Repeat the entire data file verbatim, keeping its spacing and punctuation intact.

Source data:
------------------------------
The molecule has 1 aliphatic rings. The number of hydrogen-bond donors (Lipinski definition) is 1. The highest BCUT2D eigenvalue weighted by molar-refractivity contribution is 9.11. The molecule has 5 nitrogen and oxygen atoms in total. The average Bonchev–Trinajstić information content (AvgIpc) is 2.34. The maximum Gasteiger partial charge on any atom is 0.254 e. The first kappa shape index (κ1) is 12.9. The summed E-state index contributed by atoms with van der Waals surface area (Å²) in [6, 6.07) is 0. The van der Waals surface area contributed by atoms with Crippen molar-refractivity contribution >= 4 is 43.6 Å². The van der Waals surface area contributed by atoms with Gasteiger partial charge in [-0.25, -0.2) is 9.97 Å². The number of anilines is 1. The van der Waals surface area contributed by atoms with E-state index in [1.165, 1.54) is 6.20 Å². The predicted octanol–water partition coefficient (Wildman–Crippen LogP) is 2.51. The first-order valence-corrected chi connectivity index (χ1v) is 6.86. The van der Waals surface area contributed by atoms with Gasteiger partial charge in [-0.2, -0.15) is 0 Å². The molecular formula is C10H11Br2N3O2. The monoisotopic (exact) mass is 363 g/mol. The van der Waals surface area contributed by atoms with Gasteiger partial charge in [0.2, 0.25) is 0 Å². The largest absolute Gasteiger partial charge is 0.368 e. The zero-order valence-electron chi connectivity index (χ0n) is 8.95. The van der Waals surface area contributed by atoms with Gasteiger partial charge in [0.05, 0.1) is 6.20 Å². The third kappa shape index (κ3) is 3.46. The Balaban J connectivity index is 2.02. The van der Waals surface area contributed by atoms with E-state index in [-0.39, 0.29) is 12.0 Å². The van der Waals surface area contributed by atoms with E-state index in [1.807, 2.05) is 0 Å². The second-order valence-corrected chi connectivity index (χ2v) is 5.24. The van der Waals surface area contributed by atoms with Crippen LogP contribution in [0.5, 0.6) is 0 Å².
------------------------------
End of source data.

The molecule has 1 aliphatic rings. The number of hydrogen-bond donors (Lipinski definition) is 1. The highest BCUT2D eigenvalue weighted by molar-refractivity contribution is 9.11. The molecule has 5 nitrogen and oxygen atoms in total. The average Bonchev–Trinajstić information content (AvgIpc) is 2.34. The maximum Gasteiger partial charge on any atom is 0.254 e. The first kappa shape index (κ1) is 12.9. The summed E-state index contributed by atoms with van der Waals surface area (Å²) in [6, 6.07) is 0. The van der Waals surface area contributed by atoms with Crippen molar-refractivity contribution >= 4 is 43.6 Å². The van der Waals surface area contributed by atoms with Gasteiger partial charge in [-0.25, -0.2) is 9.97 Å². The number of anilines is 1. The van der Waals surface area contributed by atoms with E-state index in [1.165, 1.54) is 6.20 Å². The predicted octanol–water partition coefficient (Wildman–Crippen LogP) is 2.51. The first-order valence-corrected chi connectivity index (χ1v) is 6.86. The van der Waals surface area contributed by atoms with Gasteiger partial charge in [-0.2, -0.15) is 0 Å². The molecular formula is C10H11Br2N3O2. The monoisotopic (exact) mass is 363 g/mol. The van der Waals surface area contributed by atoms with Gasteiger partial charge in [0.2, 0.25) is 0 Å². The largest absolute Gasteiger partial charge is 0.368 e. The zero-order valence-electron chi connectivity index (χ0n) is 8.95. The van der Waals surface area contributed by atoms with Gasteiger partial charge in [0.05, 0.1) is 6.20 Å². The third kappa shape index (κ3) is 3.46. The Balaban J connectivity index is 2.02. The van der Waals surface area contributed by atoms with E-state index in [-0.39, 0.29) is 12.0 Å². The van der Waals surface area contributed by atoms with E-state index in [1.807, 2.05) is 0 Å². The second-order valence-corrected chi connectivity index (χ2v) is 5.24. The van der Waals surface area contributed by atoms with Crippen LogP contribution in [0.5, 0.6) is 0 Å².